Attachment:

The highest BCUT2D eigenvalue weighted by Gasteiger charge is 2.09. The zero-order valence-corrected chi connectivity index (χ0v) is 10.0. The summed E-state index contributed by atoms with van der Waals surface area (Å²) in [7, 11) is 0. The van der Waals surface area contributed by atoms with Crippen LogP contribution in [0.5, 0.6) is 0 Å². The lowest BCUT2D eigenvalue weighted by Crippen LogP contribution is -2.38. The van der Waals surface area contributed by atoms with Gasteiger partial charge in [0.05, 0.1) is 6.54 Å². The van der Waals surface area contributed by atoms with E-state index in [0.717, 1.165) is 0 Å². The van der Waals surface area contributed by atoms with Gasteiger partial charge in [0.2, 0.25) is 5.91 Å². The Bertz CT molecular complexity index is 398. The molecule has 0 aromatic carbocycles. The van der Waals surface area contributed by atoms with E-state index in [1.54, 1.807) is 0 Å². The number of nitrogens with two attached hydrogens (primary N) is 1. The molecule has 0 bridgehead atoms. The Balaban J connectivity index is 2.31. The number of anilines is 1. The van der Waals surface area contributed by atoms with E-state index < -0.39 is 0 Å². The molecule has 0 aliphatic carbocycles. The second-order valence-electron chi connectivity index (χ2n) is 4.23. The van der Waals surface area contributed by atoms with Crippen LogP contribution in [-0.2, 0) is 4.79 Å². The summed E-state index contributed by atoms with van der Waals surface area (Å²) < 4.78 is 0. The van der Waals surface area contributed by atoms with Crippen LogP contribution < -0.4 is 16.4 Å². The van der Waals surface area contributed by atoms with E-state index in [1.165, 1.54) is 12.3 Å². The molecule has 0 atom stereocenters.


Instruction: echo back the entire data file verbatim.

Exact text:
The highest BCUT2D eigenvalue weighted by Gasteiger charge is 2.09. The zero-order valence-corrected chi connectivity index (χ0v) is 10.0. The summed E-state index contributed by atoms with van der Waals surface area (Å²) in [7, 11) is 0. The van der Waals surface area contributed by atoms with Crippen LogP contribution in [0.5, 0.6) is 0 Å². The lowest BCUT2D eigenvalue weighted by Crippen LogP contribution is -2.38. The van der Waals surface area contributed by atoms with Gasteiger partial charge in [0.05, 0.1) is 6.54 Å². The van der Waals surface area contributed by atoms with E-state index in [0.717, 1.165) is 0 Å². The van der Waals surface area contributed by atoms with Gasteiger partial charge in [0.2, 0.25) is 5.91 Å². The Bertz CT molecular complexity index is 398. The molecule has 0 aromatic carbocycles. The van der Waals surface area contributed by atoms with E-state index in [1.54, 1.807) is 0 Å². The number of nitrogens with two attached hydrogens (primary N) is 1. The molecule has 0 bridgehead atoms. The Balaban J connectivity index is 2.31. The number of anilines is 1. The van der Waals surface area contributed by atoms with E-state index < -0.39 is 0 Å². The molecule has 0 aliphatic carbocycles. The second-order valence-electron chi connectivity index (χ2n) is 4.23. The van der Waals surface area contributed by atoms with Crippen LogP contribution in [-0.2, 0) is 4.79 Å². The summed E-state index contributed by atoms with van der Waals surface area (Å²) < 4.78 is 0. The van der Waals surface area contributed by atoms with Crippen LogP contribution < -0.4 is 16.4 Å². The van der Waals surface area contributed by atoms with E-state index in [1.165, 1.54) is 12.3 Å². The molecule has 0 atom stereocenters.